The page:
Mamma Mia! Here We Go Again is a prequel-slash-sequel follow-up to Mamma Mia, which, if you can believe it, originally premiered in theaters 10 years ago this summer. This time around, the story of Sophie (Amanda Seyfried) looking for her biological father is tabled for a second, as she plans to re-open the hotel her late mother started and focuses on the story of how her mom met the three suitors that potentially fathered her in the first place. Moms and die-hard ABBA fans will probably love it (and will definitely love Andy Garcia as the debonair mystery man involved in the relaunch of the hotel), regardless of whether or not it classifies as a “good” movie. Of course, it’s exciting to see Meryl Streep and Cher in the same movie musical, and that is certainly one of the biggest draws getting audiences into theaters, but do not overlook the splendid charm of Hugh Skinner in this film.
He’s not the young version of Bill, the seafaring daredevil played by Josh Dylan (and originally played by Stellan Skarsgård), nor is he the dashing and deceitful Sam (Jeremy Irvine in this origin story, and Pierce Brosnan in the first installment). He’s the younger version of Harry—or younger version of Colin Firth—that Donna (Lily James, playing the younger version of the role originated in the first film by Meryl Streep) meets first on her romp around Europe in the past.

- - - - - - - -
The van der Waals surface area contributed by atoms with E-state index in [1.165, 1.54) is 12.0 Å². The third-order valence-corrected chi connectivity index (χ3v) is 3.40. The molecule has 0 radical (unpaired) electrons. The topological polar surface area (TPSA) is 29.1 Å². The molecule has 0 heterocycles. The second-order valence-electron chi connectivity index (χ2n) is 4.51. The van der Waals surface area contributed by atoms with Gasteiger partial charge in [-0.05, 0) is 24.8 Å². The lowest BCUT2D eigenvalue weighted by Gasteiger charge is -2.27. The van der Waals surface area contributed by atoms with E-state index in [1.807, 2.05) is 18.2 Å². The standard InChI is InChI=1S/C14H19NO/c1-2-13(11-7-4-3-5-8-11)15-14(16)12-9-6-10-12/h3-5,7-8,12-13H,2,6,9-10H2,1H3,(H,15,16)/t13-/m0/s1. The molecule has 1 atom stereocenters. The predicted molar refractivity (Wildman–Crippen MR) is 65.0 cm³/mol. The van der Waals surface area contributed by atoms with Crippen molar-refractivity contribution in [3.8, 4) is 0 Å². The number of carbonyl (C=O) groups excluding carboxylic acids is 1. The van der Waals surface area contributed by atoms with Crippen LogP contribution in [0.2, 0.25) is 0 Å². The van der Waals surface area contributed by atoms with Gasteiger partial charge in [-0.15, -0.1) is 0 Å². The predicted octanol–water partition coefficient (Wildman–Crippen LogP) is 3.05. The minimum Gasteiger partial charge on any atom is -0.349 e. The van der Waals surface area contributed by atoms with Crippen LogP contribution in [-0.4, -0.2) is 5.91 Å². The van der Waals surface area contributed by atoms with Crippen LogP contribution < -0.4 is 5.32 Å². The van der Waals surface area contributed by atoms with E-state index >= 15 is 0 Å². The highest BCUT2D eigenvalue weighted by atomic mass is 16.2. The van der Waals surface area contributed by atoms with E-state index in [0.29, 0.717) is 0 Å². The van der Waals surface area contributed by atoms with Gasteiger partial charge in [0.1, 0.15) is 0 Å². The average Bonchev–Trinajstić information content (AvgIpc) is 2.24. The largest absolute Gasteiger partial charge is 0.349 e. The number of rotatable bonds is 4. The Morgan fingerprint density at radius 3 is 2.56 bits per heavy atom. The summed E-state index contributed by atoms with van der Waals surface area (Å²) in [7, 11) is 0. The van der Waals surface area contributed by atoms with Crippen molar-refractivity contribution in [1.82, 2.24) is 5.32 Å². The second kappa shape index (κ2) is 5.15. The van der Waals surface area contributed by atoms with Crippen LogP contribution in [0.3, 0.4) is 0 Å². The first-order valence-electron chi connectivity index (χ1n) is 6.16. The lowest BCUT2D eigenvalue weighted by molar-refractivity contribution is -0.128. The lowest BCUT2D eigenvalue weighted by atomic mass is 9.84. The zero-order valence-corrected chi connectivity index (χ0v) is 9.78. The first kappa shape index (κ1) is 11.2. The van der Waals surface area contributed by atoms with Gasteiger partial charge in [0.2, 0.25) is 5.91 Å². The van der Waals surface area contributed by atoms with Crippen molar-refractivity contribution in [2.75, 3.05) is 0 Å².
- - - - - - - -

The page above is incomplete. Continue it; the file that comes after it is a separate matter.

And you have probably seen Skinner before—as the skittish boyfriend in Phoebe Waller-Bridge’s underrated tragicomedy Fleabag, as Felix Clare in the BBC miniseries adaptation of Thomas Hardy’s Tess of the D’Ubervilles, or even as a cartoonish version of Prince William (or Wills, as they call him) in two seasons of The Windsors, Britain’s satirical sitcom answer to The Crown. Still not ringing any bells? He also had a cameo as Laura Dern’s character’s second-in-commend in Star Wars: The Last Jedi.
If one were to rank the men of Mamma Mia! Here We Go Again by hotness, Skinner would not be at the top of that list (that spot is reserved for Andy Garcia; there’s no contest), but he makes up for that in wistful charm. Also, Donna meets Harry in Paris, which, if you ask most people, is a much more romantic location for a meet-cute than a boat (where she meets Bill) or some ramshackle house on the coast of Greece (the spot where she is discovered by Sam), and he gets the short end of the stick in the film’s trailer, with much less screen time than his counterparts. Skinner may not look exactly like Colin Firth (none of these younger iterations looks like the older actor he is playing), but he nails the slightly dopey anxiousness that Firth weaves into the character, gives an “aww“-worthy performance up until the final “Super Trooper” number, and, for some reason, appears to be much more handsome when he’s out of character than when he’s playing Harry. If all of that does not convince you, just know that his delightfully corny rendition of “Waterloo” might have been unbearable if performed by someone else.